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CIFOR–ICRAF publishes over 750 publications every year on agroforestry, forests and climate change, landscape restoration, rights, forest policy and much more – in multiple languages.

CIFOR–ICRAF addresses local challenges and opportunities while providing solutions to global problems for forests, landscapes, people and the planet.

We deliver actionable evidence and solutions to transform how land is used and how food is produced: conserving and restoring ecosystems, responding to the global climate, malnutrition, biodiversity and desertification crises. In short, improving people’s lives.

Improving sustainable productivity in farming systems and enhanced livelihoods through adoption of evergreen agriculture in eastern Africa shortened as ‘Trees for food security project’- T4FS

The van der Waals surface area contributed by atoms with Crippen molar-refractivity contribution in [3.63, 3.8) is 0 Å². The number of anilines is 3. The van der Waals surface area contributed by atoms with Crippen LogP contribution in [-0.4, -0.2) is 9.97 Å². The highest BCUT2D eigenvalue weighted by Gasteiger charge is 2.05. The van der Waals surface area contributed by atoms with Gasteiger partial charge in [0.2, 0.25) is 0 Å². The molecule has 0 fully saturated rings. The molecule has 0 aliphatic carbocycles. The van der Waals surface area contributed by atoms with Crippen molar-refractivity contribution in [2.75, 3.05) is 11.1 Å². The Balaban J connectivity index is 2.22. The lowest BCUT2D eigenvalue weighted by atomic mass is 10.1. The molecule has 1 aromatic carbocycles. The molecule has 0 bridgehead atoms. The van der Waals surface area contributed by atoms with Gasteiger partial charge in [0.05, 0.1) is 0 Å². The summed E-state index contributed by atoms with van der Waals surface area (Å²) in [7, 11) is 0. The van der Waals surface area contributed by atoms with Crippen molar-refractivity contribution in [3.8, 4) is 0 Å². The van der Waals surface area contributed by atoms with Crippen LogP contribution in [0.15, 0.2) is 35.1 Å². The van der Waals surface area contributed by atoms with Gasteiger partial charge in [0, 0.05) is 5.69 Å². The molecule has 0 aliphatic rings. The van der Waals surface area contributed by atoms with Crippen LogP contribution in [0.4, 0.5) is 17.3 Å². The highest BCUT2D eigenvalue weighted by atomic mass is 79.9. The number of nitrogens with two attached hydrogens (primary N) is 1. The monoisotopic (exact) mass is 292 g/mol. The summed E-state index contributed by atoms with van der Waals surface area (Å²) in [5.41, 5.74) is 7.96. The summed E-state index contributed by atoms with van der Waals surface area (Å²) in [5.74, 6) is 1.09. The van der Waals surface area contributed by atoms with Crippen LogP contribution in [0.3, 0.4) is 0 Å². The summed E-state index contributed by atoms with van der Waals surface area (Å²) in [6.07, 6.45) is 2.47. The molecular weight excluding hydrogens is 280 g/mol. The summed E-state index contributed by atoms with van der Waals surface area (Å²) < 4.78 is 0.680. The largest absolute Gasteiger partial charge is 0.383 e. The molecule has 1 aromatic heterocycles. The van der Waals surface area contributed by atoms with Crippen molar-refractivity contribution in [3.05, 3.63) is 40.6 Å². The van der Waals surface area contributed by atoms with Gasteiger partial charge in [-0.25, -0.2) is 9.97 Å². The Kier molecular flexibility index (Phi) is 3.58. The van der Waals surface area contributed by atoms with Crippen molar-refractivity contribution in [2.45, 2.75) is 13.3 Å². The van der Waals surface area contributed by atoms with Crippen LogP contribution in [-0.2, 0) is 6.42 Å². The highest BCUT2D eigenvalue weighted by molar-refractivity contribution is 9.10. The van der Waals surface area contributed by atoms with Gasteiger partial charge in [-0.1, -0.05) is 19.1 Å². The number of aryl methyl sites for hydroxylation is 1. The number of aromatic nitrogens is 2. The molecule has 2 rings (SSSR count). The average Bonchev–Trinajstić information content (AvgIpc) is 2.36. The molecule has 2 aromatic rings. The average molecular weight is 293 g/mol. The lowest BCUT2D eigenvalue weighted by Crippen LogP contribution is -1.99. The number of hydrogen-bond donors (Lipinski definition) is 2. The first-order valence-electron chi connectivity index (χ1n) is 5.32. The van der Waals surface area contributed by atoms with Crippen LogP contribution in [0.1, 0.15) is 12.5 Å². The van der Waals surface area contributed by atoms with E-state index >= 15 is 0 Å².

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The project registered remarkable progress between July 2015 and June 2016. Project implementation activities have been going on as planned in Ethiopia Rwanda and Uganda. In Burundi the political unrest in 2015 disrupted implementation of key activities especially led by ICRAF but the situation has improved in 2016 and activities led by ISABU are ongoing. A notable event was a very successful end-of-project review which took place on 15-24 April 2016. The review was carried out in Ethiopia Uganda and Rwanda and Claudette Nkurunziza the Burundi Project Coordinator travelled to Rwanda to participate in the review. The team comprised of Dr Ian Nuberg from University of Adelaide Dr John Okorio from the MDG Centre and Prof Haile Mitiku UNESCO Deputy Representative of Ethiopia Australia. Also present were Tony Bartlett and Melissa Wood (ACIAR) and Catherine Jeremias and Fergus (ICRAF). The team was hosted by the respective ICRAF country representatives (Kiros Clement and Athanase) and country project coordinators (Abayneh Hillary and Tenge). Representatives from WV CSIRO and CIMMYT attended the review in some of the countries. Overall the review team was pleased by the high level of success the project had achieved and the positive impacts that it had on the livelihoods of smallholder farmers. The reviewers also provided comments on Phase 2 project proposal that the team considered in developing the proposal. The project has also enjoyed good relations and support from the Australian High Commission offices in Kenya; H.E John Feakes visited ICRAF on 11th November 2015 to learn more about ICRAF work Australian support to ICRAF and the impact of this support. Another remarkable achievement was the approval by ACIAR of a second phase preliminary proposal of Au$ 5M (2017-2021). The full proposal has already undergone external review and is ready for submission for in-house review on 18 July 2016. The project has reached 23228 people by mid April 2016 through scaling up activities like participatory trials and country specific strategies Rural Resource Centres (RRCs) and trainings (Muthuri et al. 2015).

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